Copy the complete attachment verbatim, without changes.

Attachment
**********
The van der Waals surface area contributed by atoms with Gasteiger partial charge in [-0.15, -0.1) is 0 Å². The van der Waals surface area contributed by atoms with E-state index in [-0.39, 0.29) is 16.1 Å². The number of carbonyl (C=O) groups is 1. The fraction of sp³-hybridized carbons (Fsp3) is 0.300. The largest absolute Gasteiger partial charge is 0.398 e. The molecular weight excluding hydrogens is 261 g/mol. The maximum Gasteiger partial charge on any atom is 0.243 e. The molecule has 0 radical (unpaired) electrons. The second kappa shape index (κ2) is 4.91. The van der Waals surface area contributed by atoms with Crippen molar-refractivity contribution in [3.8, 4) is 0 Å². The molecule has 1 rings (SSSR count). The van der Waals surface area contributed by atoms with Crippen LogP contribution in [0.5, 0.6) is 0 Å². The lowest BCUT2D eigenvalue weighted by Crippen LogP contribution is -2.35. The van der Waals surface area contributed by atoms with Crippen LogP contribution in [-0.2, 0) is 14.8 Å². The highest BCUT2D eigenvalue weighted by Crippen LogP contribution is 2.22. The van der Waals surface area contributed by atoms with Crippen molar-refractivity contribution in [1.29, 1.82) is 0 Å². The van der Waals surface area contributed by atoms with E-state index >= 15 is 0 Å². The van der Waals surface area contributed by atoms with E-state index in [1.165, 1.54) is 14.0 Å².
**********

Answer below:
The van der Waals surface area contributed by atoms with Gasteiger partial charge in [-0.15, -0.1) is 0 Å². The van der Waals surface area contributed by atoms with E-state index in [-0.39, 0.29) is 16.1 Å². The number of carbonyl (C=O) groups is 1. The fraction of sp³-hybridized carbons (Fsp3) is 0.300. The largest absolute Gasteiger partial charge is 0.398 e. The molecular weight excluding hydrogens is 261 g/mol. The maximum Gasteiger partial charge on any atom is 0.243 e. The molecule has 0 radical (unpaired) electrons. The second kappa shape index (κ2) is 4.91. The van der Waals surface area contributed by atoms with Crippen molar-refractivity contribution in [3.8, 4) is 0 Å². The molecule has 1 rings (SSSR count). The van der Waals surface area contributed by atoms with Crippen LogP contribution in [0.5, 0.6) is 0 Å². The lowest BCUT2D eigenvalue weighted by Crippen LogP contribution is -2.35. The van der Waals surface area contributed by atoms with Crippen LogP contribution in [-0.2, 0) is 14.8 Å². The highest BCUT2D eigenvalue weighted by Crippen LogP contribution is 2.22. The van der Waals surface area contributed by atoms with Crippen molar-refractivity contribution in [1.29, 1.82) is 0 Å². The van der Waals surface area contributed by atoms with E-state index >= 15 is 0 Å². The van der Waals surface area contributed by atoms with E-state index in [1.165, 1.54) is 14.0 Å².